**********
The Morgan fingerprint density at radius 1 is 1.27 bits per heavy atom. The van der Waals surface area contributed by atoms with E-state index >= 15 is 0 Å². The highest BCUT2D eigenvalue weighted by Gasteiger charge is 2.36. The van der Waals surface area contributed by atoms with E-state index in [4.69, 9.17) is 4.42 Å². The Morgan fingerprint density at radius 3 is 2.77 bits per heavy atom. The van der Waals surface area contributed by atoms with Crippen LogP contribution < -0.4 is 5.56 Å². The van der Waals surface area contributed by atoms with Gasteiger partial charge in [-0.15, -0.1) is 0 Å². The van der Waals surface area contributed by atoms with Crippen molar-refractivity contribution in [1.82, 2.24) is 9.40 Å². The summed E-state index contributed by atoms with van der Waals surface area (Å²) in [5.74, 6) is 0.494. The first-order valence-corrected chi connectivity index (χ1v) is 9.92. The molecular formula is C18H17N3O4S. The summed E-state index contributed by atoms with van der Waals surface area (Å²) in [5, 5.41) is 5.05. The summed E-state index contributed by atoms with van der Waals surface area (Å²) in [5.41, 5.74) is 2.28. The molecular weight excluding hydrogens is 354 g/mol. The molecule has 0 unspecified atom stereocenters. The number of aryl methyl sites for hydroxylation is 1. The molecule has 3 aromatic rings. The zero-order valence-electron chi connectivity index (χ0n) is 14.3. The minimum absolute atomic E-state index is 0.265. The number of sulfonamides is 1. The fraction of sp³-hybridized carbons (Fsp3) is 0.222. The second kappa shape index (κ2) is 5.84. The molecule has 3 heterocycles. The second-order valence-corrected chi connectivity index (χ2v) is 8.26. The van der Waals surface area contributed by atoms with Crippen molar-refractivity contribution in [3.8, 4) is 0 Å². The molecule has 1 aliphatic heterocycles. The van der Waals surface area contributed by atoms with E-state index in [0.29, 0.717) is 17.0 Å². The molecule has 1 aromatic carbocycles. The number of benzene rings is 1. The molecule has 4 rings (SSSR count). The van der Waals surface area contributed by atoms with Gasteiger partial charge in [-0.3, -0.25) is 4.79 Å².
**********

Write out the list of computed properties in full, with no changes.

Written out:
The Morgan fingerprint density at radius 1 is 1.27 bits per heavy atom. The van der Waals surface area contributed by atoms with E-state index >= 15 is 0 Å². The highest BCUT2D eigenvalue weighted by Gasteiger charge is 2.36. The van der Waals surface area contributed by atoms with E-state index in [4.69, 9.17) is 4.42 Å². The Morgan fingerprint density at radius 3 is 2.77 bits per heavy atom. The van der Waals surface area contributed by atoms with Crippen LogP contribution < -0.4 is 5.56 Å². The van der Waals surface area contributed by atoms with Gasteiger partial charge in [-0.15, -0.1) is 0 Å². The van der Waals surface area contributed by atoms with Crippen molar-refractivity contribution in [1.82, 2.24) is 9.40 Å². The summed E-state index contributed by atoms with van der Waals surface area (Å²) in [5.74, 6) is 0.494. The first-order valence-corrected chi connectivity index (χ1v) is 9.92. The molecular formula is C18H17N3O4S. The summed E-state index contributed by atoms with van der Waals surface area (Å²) in [5, 5.41) is 5.05. The summed E-state index contributed by atoms with van der Waals surface area (Å²) in [5.41, 5.74) is 2.28. The molecular weight excluding hydrogens is 354 g/mol. The molecule has 0 unspecified atom stereocenters. The number of aryl methyl sites for hydroxylation is 1. The molecule has 3 aromatic rings. The zero-order valence-electron chi connectivity index (χ0n) is 14.3. The minimum absolute atomic E-state index is 0.265. The number of sulfonamides is 1. The fraction of sp³-hybridized carbons (Fsp3) is 0.222. The second kappa shape index (κ2) is 5.84. The molecule has 3 heterocycles. The second-order valence-corrected chi connectivity index (χ2v) is 8.26. The van der Waals surface area contributed by atoms with Crippen molar-refractivity contribution in [3.8, 4) is 0 Å². The molecule has 1 aliphatic heterocycles. The van der Waals surface area contributed by atoms with E-state index in [0.29, 0.717) is 17.0 Å². The molecule has 1 aromatic carbocycles. The number of benzene rings is 1. The molecule has 4 rings (SSSR count). The van der Waals surface area contributed by atoms with Gasteiger partial charge in [-0.3, -0.25) is 4.79 Å².